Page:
Dear Friends and Neighbors,
I write to you this week with some news from the Capitol, including info on a few legislative packages being considered in the House.
Last week, Democrats in the House rolled out some of their “omnibus” budget bills for various areas. One such bill is their transportation package, which includes a harmful and unnecessary 20 cent per gallon gas tax increase. Such a massive increase represents a 70% gas tax hike and would give Minnesota the 4th highest gas tax in the entire country. It would make life more expensive for every Minnesota family and would raise the cost of goods and services around the state.
The governor has repeatedly said that this gas tax hike is necessary for our state to invest in transportation infrastructure. However, it’s important to understand that, of this 20 cent increase, the first seven cents won’t go towards transportation at all. Instead, these first seven cents will go to further grow government and inflate our state’s general fund budget. This means a good chunk of this tax increase wouldn’t actually be going to fix and build roads and bridges.
Last session, Republicans demonstrated that responsible investments in roads and bridges can be made without increasing the gas tax, when we delivered the largest road and bridge investment in state history. This year, Republicans are again putting forth a similar approach: invest in roads and bridges using the sales tax dollars Minnesotans are already paying on auto parts. Put simply, we don't need to increase gas taxes and take more money from Minnesotans when we have a budget surplus.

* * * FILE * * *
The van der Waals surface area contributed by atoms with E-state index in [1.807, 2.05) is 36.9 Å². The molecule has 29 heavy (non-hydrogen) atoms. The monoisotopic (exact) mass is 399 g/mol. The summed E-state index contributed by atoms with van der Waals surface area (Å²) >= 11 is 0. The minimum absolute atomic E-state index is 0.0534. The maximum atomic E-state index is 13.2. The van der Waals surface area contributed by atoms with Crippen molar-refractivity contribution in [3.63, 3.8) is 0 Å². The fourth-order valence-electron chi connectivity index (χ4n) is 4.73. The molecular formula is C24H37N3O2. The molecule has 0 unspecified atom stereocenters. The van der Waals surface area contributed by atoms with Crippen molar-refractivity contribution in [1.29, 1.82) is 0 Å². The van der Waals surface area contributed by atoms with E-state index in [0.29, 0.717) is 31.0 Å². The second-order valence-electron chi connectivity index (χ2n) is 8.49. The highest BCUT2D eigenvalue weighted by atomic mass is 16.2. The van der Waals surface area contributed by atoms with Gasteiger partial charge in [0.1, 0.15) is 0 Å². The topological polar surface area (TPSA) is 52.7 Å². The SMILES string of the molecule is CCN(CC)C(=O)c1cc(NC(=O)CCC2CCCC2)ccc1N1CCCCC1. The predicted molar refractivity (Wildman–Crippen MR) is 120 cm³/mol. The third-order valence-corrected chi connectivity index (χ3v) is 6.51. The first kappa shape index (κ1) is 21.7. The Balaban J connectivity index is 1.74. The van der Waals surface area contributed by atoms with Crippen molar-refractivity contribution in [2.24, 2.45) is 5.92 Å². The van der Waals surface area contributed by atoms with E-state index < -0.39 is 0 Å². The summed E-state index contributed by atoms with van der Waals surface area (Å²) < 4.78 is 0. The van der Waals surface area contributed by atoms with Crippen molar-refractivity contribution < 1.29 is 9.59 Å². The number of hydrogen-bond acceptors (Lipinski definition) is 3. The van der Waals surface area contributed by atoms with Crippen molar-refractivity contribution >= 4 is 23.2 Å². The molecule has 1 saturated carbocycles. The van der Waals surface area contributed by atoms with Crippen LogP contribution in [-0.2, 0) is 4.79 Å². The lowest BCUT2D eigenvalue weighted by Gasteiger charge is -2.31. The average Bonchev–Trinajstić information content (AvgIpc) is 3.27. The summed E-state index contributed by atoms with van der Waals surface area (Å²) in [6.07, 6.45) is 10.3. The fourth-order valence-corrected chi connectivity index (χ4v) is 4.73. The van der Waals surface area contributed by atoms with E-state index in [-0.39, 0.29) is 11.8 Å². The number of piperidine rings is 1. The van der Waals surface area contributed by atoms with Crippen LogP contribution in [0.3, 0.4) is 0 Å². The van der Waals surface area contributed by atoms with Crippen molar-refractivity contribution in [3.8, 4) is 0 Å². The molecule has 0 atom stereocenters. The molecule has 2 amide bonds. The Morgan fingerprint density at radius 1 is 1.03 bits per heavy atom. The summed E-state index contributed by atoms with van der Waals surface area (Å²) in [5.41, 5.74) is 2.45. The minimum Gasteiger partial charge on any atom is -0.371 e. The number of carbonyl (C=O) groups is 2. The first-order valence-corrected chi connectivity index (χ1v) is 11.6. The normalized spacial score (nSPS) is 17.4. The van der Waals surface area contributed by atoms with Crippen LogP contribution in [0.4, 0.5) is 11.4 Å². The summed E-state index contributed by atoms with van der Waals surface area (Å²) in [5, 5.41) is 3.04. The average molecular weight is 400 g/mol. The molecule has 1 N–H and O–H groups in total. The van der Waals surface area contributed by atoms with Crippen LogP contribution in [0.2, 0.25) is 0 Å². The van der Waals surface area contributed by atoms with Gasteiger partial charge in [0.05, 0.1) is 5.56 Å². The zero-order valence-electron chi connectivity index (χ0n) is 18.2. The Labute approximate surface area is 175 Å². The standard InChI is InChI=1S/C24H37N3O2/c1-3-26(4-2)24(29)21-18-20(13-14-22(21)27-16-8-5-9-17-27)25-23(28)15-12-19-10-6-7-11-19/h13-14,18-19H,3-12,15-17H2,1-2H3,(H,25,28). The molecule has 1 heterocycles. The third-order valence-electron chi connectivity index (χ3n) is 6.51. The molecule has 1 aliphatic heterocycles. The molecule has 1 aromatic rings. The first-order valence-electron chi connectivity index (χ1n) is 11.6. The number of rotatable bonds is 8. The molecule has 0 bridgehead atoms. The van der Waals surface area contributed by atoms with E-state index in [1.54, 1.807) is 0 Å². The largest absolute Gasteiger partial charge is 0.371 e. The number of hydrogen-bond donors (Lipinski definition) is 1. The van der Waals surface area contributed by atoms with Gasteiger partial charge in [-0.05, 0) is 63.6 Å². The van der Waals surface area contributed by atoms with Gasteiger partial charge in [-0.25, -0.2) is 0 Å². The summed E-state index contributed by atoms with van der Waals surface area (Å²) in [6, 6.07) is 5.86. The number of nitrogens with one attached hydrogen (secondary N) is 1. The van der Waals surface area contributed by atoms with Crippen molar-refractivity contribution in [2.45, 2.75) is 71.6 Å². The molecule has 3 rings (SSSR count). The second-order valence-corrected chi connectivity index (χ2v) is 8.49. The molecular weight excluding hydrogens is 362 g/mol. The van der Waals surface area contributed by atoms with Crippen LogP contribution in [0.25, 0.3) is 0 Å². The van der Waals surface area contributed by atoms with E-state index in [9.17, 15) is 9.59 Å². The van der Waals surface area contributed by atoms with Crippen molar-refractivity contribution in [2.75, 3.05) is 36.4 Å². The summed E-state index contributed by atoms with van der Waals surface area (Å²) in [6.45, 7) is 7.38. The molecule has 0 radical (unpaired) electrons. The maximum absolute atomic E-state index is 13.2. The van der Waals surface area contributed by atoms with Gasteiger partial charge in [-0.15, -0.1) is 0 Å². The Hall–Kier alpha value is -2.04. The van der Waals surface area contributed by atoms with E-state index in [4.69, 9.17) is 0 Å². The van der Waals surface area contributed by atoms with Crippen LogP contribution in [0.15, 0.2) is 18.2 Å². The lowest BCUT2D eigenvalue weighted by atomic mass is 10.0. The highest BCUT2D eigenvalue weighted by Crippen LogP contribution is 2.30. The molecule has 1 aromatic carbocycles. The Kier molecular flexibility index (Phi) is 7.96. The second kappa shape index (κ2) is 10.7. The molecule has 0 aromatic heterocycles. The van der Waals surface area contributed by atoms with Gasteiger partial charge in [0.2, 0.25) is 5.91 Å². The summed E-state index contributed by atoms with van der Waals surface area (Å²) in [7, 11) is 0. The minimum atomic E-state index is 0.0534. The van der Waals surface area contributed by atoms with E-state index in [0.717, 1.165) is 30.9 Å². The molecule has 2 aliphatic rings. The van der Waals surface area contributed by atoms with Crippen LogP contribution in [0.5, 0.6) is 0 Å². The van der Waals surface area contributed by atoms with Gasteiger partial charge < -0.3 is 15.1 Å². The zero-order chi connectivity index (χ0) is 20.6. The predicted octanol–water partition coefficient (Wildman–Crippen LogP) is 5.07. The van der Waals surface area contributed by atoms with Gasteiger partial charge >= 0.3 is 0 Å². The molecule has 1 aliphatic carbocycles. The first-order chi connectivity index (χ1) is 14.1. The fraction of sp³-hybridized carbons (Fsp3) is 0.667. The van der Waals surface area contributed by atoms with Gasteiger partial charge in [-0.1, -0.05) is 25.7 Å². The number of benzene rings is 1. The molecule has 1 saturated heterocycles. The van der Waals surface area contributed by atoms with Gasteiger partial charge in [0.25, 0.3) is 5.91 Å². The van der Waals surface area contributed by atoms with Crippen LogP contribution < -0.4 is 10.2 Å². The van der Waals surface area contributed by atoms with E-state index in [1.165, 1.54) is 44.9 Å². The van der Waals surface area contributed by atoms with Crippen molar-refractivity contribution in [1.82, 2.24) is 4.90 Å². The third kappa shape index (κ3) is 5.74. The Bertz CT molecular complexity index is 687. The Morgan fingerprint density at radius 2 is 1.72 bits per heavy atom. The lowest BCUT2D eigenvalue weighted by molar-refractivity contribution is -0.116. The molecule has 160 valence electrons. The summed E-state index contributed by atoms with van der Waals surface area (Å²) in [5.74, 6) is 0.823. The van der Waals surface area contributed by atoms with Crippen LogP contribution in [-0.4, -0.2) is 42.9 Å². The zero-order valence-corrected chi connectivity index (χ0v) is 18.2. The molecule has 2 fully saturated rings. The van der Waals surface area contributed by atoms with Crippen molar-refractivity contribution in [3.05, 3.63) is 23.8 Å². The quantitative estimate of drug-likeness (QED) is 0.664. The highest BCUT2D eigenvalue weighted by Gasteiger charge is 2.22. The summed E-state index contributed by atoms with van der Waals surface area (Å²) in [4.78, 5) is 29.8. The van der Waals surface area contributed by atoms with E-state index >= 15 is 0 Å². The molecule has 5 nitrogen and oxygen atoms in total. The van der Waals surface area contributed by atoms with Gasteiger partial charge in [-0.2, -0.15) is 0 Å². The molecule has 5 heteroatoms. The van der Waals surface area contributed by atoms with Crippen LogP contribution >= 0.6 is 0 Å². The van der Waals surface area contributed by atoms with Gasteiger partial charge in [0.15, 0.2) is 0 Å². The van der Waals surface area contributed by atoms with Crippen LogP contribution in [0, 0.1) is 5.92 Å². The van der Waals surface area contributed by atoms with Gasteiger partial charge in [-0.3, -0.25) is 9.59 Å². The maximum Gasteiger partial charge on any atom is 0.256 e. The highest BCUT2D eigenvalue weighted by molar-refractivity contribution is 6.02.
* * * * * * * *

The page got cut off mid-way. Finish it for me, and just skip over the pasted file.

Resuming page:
I’m serving on the Housing Finance and Policy Division this year, which gives me the opportunity to work firsthand on issues surrounding housing costs. In the first three months of the legislative session, there was a lot of discussion about what could be done to determine factors leading to high housing costs and find ways to reduce these costs. I believe one of the major contributors to high housing and home construction costs is Minnesota’s unfavorable regulatory climate, including high permitting fees, mandates and building codes, and other restrictions.
In fact, the Housing Affordability Institute released a report earlier this year detailing numerous land and regulatory policies that are driving up costs for new home construction in Minnesota, resulting in homes costing tens of thousands more in Minnesota than in Wisconsin and other surrounding states. One example found that the same home in Lake Elmo, Minnesota costs $47,000 more than an identical home in Hudson, Wisconsin, just ten miles away
As the Democrat majority put together an omnibus bill pertaining to housing issues, I felt the above factors needed to be addressed. Unfortunately, their bill fails to take on these issues, which contribute most significantly to high housing costs. It also fails to address the immediate need for cost-effective workforce housing in growing communities around the state and in Greater Minnesota.
Instead of taking steps to address these problems, the bill turns to government subsidies and more state control over housing. Rather than more government, the best approach to reducing housing costs is rolling back the cost-raising fees and restrictions behind these high costs. I remain concerned with this legislation for these reasons, and I'm hopeful we can fix them before this bill is approved by the legislature as a whole.
Speaking on housing issues on the House floor last week.
Please Contact Me
If you have any questions or thoughts on any legislative issue, please feel free to contact me. I can be reached by phone at 651-296-4378 or by email at firstname.lastname@example.org.
Have a great weekend,